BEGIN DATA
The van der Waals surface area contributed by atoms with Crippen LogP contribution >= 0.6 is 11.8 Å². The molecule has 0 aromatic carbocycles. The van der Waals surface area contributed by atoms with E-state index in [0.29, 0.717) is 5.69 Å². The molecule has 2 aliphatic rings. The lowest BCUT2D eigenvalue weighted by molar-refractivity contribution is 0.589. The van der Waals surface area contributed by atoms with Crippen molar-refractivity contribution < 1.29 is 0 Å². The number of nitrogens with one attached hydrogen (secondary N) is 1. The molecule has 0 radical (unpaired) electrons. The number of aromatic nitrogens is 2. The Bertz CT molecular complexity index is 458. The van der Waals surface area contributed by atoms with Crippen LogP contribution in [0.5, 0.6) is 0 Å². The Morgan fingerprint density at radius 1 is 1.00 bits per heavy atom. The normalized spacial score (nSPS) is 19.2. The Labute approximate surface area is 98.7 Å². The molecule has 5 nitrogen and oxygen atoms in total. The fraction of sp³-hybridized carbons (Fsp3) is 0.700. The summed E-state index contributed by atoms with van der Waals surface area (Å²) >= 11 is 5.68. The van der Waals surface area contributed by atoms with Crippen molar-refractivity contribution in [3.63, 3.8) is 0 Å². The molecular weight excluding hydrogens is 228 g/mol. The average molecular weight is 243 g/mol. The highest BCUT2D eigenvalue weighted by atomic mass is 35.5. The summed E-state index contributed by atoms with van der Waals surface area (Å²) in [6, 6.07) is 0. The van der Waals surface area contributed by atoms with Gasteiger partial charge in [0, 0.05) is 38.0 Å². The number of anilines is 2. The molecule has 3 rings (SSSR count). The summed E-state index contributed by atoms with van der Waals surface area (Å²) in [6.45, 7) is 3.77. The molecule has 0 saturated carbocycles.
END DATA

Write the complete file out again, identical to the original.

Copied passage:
The van der Waals surface area contributed by atoms with Crippen LogP contribution >= 0.6 is 11.8 Å². The molecule has 0 aromatic carbocycles. The van der Waals surface area contributed by atoms with E-state index in [0.29, 0.717) is 5.69 Å². The molecule has 2 aliphatic rings. The lowest BCUT2D eigenvalue weighted by molar-refractivity contribution is 0.589. The van der Waals surface area contributed by atoms with Crippen molar-refractivity contribution < 1.29 is 0 Å². The number of nitrogens with one attached hydrogen (secondary N) is 1. The molecule has 0 radical (unpaired) electrons. The number of aromatic nitrogens is 2. The Bertz CT molecular complexity index is 458. The van der Waals surface area contributed by atoms with Crippen LogP contribution in [0.5, 0.6) is 0 Å². The Morgan fingerprint density at radius 1 is 1.00 bits per heavy atom. The normalized spacial score (nSPS) is 19.2. The Labute approximate surface area is 98.7 Å². The molecule has 5 nitrogen and oxygen atoms in total. The fraction of sp³-hybridized carbons (Fsp3) is 0.700. The summed E-state index contributed by atoms with van der Waals surface area (Å²) >= 11 is 5.68. The van der Waals surface area contributed by atoms with Crippen molar-refractivity contribution in [3.63, 3.8) is 0 Å². The molecular weight excluding hydrogens is 228 g/mol. The average molecular weight is 243 g/mol. The highest BCUT2D eigenvalue weighted by atomic mass is 35.5. The summed E-state index contributed by atoms with van der Waals surface area (Å²) in [6, 6.07) is 0. The van der Waals surface area contributed by atoms with Gasteiger partial charge in [0, 0.05) is 38.0 Å². The number of anilines is 2. The molecule has 3 rings (SSSR count). The summed E-state index contributed by atoms with van der Waals surface area (Å²) in [6.45, 7) is 3.77. The molecule has 0 saturated carbocycles.